From: Forbes, Greg
Sent: Tuesday, April 27, 2010 4:07 PM
Subject: long-track tornado perspective
that if the aerial survey confirms it to be a continuous path, the 149-mile
tornado path Saturday will be the second-longest continuous path known in
consensus is that the longest-track tornado known in the
But what is “official” in terms of NWS records will show additional longer tornadoes.
Mike Bettes pointed out a paper by McCarthy and Schaefer that mapped the longest-track tornadoes from 1950-2002: http://www.spc.noaa.gov/publications/mccarthy/tor30yrs.pdf
This uses the “official” NWS data that allowed those gaps up to 10 miles (that I have previously emailed about) to be included into a single skipping long-track tornado path classification.
I only know of one tornado with path longer than 100 miles from 2003 through last Friday, a 122- mile path in AR on Feb 5, 2008, Super Tuesday. It was continuous.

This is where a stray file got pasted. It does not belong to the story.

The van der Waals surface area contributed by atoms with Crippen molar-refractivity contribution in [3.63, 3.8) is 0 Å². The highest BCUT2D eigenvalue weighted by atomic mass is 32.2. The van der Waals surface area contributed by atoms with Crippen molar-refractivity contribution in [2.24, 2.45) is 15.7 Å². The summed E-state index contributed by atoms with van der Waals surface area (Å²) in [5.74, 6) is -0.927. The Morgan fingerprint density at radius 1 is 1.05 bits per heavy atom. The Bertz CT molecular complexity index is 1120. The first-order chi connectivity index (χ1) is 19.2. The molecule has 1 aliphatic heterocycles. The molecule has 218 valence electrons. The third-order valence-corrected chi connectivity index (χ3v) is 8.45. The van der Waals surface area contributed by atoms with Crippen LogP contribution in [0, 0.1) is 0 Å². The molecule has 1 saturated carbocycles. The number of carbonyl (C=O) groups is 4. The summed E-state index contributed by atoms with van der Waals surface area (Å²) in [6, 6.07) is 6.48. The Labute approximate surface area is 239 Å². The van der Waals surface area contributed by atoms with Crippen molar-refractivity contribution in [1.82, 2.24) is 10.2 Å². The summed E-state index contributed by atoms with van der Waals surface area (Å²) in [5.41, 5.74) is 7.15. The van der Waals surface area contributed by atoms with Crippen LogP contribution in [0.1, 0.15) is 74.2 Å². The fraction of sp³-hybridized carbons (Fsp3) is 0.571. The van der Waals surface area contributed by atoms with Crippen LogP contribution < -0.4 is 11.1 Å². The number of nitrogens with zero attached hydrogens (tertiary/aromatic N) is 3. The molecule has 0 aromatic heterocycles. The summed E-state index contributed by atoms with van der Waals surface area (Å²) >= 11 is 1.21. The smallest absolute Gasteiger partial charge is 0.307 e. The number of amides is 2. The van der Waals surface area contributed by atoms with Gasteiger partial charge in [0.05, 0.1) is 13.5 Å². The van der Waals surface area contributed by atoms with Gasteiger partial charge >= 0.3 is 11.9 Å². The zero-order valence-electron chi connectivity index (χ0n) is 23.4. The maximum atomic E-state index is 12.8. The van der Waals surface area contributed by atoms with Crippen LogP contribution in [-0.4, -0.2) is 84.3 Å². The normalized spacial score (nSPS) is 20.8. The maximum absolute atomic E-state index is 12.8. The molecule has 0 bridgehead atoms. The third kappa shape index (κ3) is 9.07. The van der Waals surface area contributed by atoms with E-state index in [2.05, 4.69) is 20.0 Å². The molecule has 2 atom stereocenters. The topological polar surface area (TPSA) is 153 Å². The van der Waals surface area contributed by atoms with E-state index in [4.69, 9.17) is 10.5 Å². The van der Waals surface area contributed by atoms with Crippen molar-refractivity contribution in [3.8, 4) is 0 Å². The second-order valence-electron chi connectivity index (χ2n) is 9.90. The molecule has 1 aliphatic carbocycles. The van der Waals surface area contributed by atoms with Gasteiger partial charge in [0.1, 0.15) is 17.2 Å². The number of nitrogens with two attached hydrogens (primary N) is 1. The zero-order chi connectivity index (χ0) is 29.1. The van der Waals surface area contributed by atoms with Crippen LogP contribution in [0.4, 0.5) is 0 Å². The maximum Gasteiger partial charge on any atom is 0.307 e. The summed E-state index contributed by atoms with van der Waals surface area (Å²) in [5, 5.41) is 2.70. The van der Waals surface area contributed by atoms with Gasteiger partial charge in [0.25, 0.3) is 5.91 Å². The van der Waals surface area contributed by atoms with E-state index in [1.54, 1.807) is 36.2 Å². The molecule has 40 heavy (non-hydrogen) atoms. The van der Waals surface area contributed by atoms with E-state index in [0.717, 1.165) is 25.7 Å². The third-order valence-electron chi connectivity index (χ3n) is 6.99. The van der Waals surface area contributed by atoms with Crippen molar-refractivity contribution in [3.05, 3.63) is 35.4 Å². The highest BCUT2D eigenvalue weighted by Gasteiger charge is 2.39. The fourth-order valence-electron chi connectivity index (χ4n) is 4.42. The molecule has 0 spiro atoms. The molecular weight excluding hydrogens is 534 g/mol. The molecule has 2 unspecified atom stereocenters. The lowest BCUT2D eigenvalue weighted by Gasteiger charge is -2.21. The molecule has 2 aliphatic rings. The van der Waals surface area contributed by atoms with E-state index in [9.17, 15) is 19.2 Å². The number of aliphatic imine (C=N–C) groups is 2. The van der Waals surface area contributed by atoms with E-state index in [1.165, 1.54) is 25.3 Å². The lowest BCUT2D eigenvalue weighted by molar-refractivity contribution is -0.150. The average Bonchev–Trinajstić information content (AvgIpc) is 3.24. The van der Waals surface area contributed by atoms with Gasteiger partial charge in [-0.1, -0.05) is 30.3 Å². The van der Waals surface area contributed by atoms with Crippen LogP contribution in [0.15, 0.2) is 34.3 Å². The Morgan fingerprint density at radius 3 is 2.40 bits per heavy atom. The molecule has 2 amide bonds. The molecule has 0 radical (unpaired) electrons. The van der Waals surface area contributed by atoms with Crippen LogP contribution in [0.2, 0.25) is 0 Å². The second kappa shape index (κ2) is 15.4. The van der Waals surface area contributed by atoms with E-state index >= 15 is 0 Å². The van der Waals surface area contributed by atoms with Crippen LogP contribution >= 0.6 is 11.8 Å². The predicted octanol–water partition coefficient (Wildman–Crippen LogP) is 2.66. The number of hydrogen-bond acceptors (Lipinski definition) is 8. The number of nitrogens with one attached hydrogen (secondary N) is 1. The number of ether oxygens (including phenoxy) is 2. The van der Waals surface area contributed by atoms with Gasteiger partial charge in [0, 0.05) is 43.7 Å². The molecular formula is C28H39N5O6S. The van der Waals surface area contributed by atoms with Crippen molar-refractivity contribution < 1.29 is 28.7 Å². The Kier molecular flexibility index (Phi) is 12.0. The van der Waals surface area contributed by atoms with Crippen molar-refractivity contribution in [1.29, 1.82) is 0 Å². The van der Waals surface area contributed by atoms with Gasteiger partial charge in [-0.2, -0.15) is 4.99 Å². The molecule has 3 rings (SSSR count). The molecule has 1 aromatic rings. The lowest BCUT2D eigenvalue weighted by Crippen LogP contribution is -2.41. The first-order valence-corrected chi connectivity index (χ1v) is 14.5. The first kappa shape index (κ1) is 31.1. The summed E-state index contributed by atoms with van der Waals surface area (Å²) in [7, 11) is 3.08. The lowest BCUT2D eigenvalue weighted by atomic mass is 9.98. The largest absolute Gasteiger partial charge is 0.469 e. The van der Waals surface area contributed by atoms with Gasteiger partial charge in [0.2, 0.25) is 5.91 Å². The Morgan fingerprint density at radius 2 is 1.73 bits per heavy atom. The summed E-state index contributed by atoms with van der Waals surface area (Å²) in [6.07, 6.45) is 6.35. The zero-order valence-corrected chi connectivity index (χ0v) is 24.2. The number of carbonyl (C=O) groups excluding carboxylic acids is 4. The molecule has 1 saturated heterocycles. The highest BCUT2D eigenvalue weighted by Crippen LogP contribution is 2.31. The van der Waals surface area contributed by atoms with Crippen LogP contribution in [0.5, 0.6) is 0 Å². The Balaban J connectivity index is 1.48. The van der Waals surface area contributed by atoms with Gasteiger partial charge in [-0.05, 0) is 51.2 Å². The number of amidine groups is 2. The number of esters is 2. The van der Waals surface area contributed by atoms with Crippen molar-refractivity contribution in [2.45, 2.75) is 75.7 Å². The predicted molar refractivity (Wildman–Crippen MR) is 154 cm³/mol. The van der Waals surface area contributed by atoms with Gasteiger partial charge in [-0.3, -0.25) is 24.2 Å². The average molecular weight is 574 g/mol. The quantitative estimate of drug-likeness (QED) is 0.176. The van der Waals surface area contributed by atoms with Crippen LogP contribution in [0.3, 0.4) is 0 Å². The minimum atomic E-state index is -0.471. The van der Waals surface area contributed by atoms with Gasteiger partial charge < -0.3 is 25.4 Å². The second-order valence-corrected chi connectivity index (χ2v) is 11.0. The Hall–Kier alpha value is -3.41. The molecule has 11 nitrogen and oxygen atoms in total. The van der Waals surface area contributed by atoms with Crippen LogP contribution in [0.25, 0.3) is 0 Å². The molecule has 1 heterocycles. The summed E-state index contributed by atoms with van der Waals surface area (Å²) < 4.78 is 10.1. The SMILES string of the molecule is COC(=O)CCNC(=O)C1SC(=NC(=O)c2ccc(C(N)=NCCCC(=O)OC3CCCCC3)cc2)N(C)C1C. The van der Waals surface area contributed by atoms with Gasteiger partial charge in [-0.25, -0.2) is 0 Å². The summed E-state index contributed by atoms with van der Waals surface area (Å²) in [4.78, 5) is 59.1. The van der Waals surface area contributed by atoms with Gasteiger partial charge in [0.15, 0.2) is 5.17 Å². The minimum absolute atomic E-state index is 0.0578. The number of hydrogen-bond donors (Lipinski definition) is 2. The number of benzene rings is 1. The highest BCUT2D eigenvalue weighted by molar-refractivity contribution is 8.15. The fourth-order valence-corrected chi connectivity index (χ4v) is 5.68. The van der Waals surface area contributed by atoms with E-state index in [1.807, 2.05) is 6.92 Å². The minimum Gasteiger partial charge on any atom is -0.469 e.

So, this would be the list of tornadoes with OFFICIAL tracks longer than Saturday’s 149-mile path in LA-MS,
in the 1950-2009 period below. Tornado historian Tom Grazulis considers all of these to be tornado families, and none longer than 149 mi.
235 mi, LA-MS-AR in the 1950-1969 period
218 mi, GA in the 1950-1969 period
203 mi, MS-AL in the 1950-1969 period; this is the 1966 event that most don’t believe
202 mi, MS-TN in the 1970-2002 period; probably Feb 21, 1971
176 mi, NE in the 1950-1969 period
171 mi, OK in the 1970-2002 period
170 mi, KS-NE in the 1970-2002 period
169 mi, FL-GA in the 1970-2002 period
162 mi, MN-WI in the 1950-1969 period
160 mi, NC in the 1970-2002 period
157 mi, IL-IN in the 1960-1969 period